SpaceX's Falcon Heavy launch postponed again, rescheduled to Wednesday

James Marshall
April 9, 2019

Weather permitting, the Falcon Heavy will take off on its first commercial voyage on Wednesday, April 10. The launch window will remain open until 8:35 p.m.

While the launch was initially planned for 9 April, weather on the day wasn't conducive for the launch, which has now been moved to 10 April at 10.35 pm GMT (11 April 4.05 am IST).

A live stream of the launch will be available half an hour before liftoff on SpaceX's YouTube page. Crane then lifted the massive rocket, weighing about 75 metric tons (165,000 lb) and mounted it on the Pad 39A T/E (transporter/erector device) which has the ability to lift and move the craft both vertically and horizontally.

After the procedure concluded in the hangar, the rocket was rolled onto the pad for a static test fire ahead of the launch of the Arabsat 6A satellite on April 9.

SpaceX officials did not return requests for confirmation Monday morning.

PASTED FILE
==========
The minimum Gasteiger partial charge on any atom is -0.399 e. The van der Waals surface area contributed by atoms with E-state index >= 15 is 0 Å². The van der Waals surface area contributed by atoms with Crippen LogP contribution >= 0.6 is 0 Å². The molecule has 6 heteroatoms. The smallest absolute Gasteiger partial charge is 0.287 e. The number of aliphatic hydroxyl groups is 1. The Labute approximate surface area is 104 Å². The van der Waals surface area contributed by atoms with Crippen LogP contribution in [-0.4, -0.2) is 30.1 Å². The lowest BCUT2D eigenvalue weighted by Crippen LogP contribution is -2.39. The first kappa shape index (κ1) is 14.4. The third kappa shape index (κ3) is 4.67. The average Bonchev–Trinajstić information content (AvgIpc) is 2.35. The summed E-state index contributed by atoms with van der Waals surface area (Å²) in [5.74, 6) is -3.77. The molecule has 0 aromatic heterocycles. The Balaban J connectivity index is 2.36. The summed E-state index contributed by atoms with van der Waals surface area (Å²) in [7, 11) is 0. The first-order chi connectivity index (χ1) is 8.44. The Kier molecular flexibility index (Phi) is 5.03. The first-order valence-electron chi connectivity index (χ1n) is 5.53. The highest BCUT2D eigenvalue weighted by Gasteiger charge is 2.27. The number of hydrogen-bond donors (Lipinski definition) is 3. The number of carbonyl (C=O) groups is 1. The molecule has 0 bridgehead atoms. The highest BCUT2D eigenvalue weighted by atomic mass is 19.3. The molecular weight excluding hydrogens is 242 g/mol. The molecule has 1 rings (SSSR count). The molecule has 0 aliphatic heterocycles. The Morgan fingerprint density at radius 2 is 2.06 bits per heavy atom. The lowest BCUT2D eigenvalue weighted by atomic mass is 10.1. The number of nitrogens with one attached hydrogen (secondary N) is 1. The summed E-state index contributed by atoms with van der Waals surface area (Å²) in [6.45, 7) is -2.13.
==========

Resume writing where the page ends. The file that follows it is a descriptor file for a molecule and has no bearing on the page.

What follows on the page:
The Kennedy Space Center Visitor Complex is selling different viewing packages for this launch.

SpaceX just let us peek behind the curtain as it preps for the second-ever launch of its powerful Falcon Heavy rocket on Tuesday (April 9).

The satellite will enter into orbit tomorrow at a height of 22,000 miles (36,000km) above the Earth's equator.

The only time the Falcon Heavy flew until this week was in February 2018, when alongside a variety of other cargo the rocket carried a Tesla Roadster to space.

With its 27 Merlin engines across the three first stage bodies, the Falcon Heavy can generate up to 2,267 metric tonnes (five million pounds) worth of thrust.

The launch is expected to bring crowds of spectators to the Titusville and Cocoa Beach areas to see what is now the world's tallest and most powerful rocket.

According to SpaceX, this is more than 18 Boeing 747 aeroplanes at liftoff.

The Falcon Heavy's first stage consists of three modified, strapped-together Falcon 9 first stages.

Upon descent, the three Falcon boosters detach and land separately back on Earth for future missions. It's the first time a Block 5 booster will be used for the big rocket.

Only the Saturn V moon rocket, last flown in 1973, delivered more payload to orbit.

The Falcon Heavy will carry the Arabsat-6A satellite owned by Arabsat and the King Abdulaziz City for Science and Technology.

Other reports by Click Lancashire

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